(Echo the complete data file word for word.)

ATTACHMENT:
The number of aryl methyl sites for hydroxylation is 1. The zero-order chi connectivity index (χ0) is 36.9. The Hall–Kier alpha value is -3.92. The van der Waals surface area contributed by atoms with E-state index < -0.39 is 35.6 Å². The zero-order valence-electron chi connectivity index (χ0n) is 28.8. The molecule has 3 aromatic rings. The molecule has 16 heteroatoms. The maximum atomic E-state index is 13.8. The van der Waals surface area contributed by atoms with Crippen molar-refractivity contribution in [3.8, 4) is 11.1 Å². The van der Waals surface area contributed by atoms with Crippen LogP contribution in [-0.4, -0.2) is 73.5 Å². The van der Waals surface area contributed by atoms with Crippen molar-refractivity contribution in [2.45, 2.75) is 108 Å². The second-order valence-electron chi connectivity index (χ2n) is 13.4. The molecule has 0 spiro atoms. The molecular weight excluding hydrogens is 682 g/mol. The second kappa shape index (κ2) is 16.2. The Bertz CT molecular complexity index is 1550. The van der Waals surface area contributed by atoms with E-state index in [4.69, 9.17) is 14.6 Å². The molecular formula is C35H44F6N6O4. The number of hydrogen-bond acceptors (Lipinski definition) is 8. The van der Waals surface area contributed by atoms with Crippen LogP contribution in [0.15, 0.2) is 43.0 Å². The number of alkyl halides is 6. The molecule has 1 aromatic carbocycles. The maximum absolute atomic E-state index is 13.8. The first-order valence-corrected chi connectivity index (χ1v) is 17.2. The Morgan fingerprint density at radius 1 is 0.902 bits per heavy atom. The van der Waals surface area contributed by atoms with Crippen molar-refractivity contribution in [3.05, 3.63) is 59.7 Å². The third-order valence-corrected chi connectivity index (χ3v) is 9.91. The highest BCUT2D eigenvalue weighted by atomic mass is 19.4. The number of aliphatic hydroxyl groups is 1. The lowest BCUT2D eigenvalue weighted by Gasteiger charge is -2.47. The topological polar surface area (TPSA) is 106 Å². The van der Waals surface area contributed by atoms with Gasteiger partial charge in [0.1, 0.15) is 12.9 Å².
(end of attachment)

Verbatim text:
The number of aryl methyl sites for hydroxylation is 1. The zero-order chi connectivity index (χ0) is 36.9. The Hall–Kier alpha value is -3.92. The van der Waals surface area contributed by atoms with E-state index < -0.39 is 35.6 Å². The zero-order valence-electron chi connectivity index (χ0n) is 28.8. The molecule has 3 aromatic rings. The molecule has 16 heteroatoms. The maximum atomic E-state index is 13.8. The van der Waals surface area contributed by atoms with Crippen molar-refractivity contribution in [3.8, 4) is 11.1 Å². The van der Waals surface area contributed by atoms with Crippen LogP contribution in [-0.4, -0.2) is 73.5 Å². The van der Waals surface area contributed by atoms with Crippen molar-refractivity contribution in [2.45, 2.75) is 108 Å². The second-order valence-electron chi connectivity index (χ2n) is 13.4. The molecule has 0 spiro atoms. The molecular weight excluding hydrogens is 682 g/mol. The second kappa shape index (κ2) is 16.2. The Bertz CT molecular complexity index is 1550. The van der Waals surface area contributed by atoms with E-state index in [4.69, 9.17) is 14.6 Å². The molecular formula is C35H44F6N6O4. The number of hydrogen-bond acceptors (Lipinski definition) is 8. The van der Waals surface area contributed by atoms with Crippen LogP contribution in [0.15, 0.2) is 43.0 Å². The number of alkyl halides is 6. The molecule has 1 aromatic carbocycles. The maximum absolute atomic E-state index is 13.8. The first-order valence-corrected chi connectivity index (χ1v) is 17.2. The Morgan fingerprint density at radius 1 is 0.902 bits per heavy atom. The van der Waals surface area contributed by atoms with Crippen molar-refractivity contribution in [3.05, 3.63) is 59.7 Å². The third-order valence-corrected chi connectivity index (χ3v) is 9.91. The highest BCUT2D eigenvalue weighted by atomic mass is 19.4. The number of aliphatic hydroxyl groups is 1. The lowest BCUT2D eigenvalue weighted by Gasteiger charge is -2.47. The topological polar surface area (TPSA) is 106 Å². The van der Waals surface area contributed by atoms with Gasteiger partial charge in [0.1, 0.15) is 12.9 Å².